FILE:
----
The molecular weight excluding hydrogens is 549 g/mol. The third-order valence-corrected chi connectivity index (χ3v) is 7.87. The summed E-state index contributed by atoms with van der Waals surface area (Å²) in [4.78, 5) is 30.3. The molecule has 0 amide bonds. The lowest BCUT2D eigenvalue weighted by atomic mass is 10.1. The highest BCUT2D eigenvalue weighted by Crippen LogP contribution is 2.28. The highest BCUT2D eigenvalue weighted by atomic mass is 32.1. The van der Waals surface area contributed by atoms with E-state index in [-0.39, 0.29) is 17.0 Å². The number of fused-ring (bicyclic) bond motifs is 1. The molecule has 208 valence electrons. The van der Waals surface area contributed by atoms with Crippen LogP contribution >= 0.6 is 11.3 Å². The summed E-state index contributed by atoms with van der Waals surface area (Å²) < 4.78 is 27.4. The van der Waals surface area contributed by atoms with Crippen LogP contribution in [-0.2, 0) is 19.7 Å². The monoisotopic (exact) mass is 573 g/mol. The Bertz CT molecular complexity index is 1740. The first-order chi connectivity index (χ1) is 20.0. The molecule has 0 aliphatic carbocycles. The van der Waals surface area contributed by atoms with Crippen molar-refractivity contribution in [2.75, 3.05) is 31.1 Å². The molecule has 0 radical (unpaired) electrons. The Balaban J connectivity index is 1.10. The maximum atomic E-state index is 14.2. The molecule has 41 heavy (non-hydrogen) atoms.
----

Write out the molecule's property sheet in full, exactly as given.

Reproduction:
The molecular weight excluding hydrogens is 549 g/mol. The third-order valence-corrected chi connectivity index (χ3v) is 7.87. The summed E-state index contributed by atoms with van der Waals surface area (Å²) in [4.78, 5) is 30.3. The molecule has 0 amide bonds. The lowest BCUT2D eigenvalue weighted by atomic mass is 10.1. The highest BCUT2D eigenvalue weighted by Crippen LogP contribution is 2.28. The highest BCUT2D eigenvalue weighted by atomic mass is 32.1. The van der Waals surface area contributed by atoms with E-state index in [-0.39, 0.29) is 17.0 Å². The number of fused-ring (bicyclic) bond motifs is 1. The molecule has 208 valence electrons. The van der Waals surface area contributed by atoms with Crippen LogP contribution >= 0.6 is 11.3 Å². The summed E-state index contributed by atoms with van der Waals surface area (Å²) < 4.78 is 27.4. The van der Waals surface area contributed by atoms with Crippen LogP contribution in [-0.2, 0) is 19.7 Å². The monoisotopic (exact) mass is 573 g/mol. The Bertz CT molecular complexity index is 1740. The first-order chi connectivity index (χ1) is 20.0. The molecule has 0 aliphatic carbocycles. The van der Waals surface area contributed by atoms with Crippen molar-refractivity contribution in [2.75, 3.05) is 31.1 Å². The molecule has 0 radical (unpaired) electrons. The Balaban J connectivity index is 1.10. The maximum atomic E-state index is 14.2. The molecule has 41 heavy (non-hydrogen) atoms.